How to create DataFrames with basic data structures in Python

As a first step, import the Pandas Library with import pandas as pd whenever you work with Pandas.

 import pandas as pd

In case you already have the data in basic Python structures, you can create a Pandas DataFrame object with pd.DataFrame(). The next steps you follow depend on how the data is organized. There are two major scenarios: 1. you already have the columns in lists/arrays. 2. you already have the rows in lists/arrays.  

  1. Having the columns in lists (‘dictionary scenario’)

Let’s assume you have the columns (excl. headers) already stored in the lists: country, club, wc, height, goals. In addition, you have the row labels in the list: names.   

names = ["Lionel Messi", "Cristiano Ronaldo", "Neymar Junior", "Kylian Mbappe",
     	  "Manuel Neuer"]
country = ["Argentina", "Portugal", "Brazil", "France", "Germany"]
club = ["FC Barcelona", "Juventus FC", "Paris SG", "Paris SG", "FC Bayern"]
wc = [False, False, False, True, True]
height = [1.70, 1.87, 1.75, 1.78, 1.93]
goals = [51, 28, 23, 39, 0]

In this scenario, it’s best to create a dictionary with all columns. Each key-value pair in the dictionary consists of an appropriate column header (for example,  Club_2019) as key and the respective list as value (club). Let’s create the dictionary data:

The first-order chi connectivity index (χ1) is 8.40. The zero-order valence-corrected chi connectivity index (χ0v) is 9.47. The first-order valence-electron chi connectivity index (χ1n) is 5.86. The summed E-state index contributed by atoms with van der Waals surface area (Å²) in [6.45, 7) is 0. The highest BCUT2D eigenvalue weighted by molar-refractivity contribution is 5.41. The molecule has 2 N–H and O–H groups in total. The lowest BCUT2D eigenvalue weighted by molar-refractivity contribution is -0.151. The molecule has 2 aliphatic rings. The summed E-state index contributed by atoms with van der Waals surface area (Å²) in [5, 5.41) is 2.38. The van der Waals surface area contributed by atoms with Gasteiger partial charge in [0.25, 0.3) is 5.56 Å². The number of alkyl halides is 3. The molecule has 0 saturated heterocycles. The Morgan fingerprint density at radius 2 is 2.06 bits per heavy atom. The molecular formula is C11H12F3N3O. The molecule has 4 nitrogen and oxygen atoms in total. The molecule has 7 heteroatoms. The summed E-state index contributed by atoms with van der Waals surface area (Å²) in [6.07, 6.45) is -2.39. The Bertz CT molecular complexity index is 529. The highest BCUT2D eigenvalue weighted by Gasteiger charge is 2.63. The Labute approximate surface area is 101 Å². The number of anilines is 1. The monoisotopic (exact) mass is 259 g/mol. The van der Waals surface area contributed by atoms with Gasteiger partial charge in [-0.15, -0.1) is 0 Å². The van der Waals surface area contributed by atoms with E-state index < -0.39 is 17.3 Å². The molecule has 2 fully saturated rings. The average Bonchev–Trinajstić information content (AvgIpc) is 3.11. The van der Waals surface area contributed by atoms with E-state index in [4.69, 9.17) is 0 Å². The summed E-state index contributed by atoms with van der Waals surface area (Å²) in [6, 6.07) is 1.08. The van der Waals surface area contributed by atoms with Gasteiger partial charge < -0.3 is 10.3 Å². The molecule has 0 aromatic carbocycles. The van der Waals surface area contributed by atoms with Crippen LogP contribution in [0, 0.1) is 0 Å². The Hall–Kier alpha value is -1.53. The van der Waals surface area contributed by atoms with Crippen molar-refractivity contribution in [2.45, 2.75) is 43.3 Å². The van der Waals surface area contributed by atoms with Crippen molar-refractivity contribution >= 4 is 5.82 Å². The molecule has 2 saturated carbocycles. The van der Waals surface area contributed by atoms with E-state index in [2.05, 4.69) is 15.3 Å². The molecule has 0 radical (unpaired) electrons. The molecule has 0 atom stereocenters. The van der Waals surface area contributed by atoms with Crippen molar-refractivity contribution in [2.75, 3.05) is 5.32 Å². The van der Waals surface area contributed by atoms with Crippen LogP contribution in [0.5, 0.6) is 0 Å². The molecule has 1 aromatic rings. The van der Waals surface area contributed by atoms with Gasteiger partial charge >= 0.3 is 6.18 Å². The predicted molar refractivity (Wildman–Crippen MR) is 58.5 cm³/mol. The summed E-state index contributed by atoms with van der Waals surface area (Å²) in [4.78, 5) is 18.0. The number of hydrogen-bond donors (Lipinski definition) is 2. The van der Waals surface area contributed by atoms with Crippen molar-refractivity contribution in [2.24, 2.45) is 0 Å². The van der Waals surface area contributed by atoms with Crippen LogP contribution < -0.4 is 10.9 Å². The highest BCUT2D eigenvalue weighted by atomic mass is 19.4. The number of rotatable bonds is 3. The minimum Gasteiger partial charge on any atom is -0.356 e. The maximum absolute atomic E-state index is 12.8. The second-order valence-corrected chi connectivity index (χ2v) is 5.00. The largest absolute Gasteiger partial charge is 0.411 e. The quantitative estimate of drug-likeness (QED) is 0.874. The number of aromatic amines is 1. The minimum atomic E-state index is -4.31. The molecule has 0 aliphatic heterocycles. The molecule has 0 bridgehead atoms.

data = {"Country": country,
   	"Club_2019": club,
   	"WC": wc,
   	"Height_m": height,
   	"Goals_2019": goals

We are ready to create the DataFrame object df with pd.DataFrame(). Pass the dictionary data to the parameter data and define that names should be the index of the DataFrame with index = names.

df = pd.DataFrame(data = data, index = names)

Finally, you can assign a name for the index with =. In our example, we assign “Name”. = "Name"

Let’s have a final look at df:

  1. Having the rows in lists (‘nested lists scenario’)

Let’s assume you have the selected rows (incl. row labels) already stored in the lists: messi, ronaldo, neymar, mbappe, neuer.

messi = ["Lionel Messi", "Argentina", "FC Barcelona", False, 1.7, 51]
ronaldo = ["Cristiano Ronaldo", "Portugal", "Juventus FC", False, 1.87, 28]
neymar = ["Neymar Junior", "Brazil", "Paris SG", False, 1.75, 23]
mbappe = ["Kylian Mbappe", "France", "Paris SG", True, 1.78, 39]
neuer = ["Manuel Neuer", "Germany", "FC Bayern", True, 1.93, 0]

 In addition, you have the desired column headers in the list “headers.”

headers = ["Name", "Country", "Club_2019", "WC", "Height_m", "Goals_2019" ]

In this scenario, it’s best to create a list of lists. Let’s put all rows into the nested list “data”:

data = [messi, ronaldo, neymar, mbappe, neuer]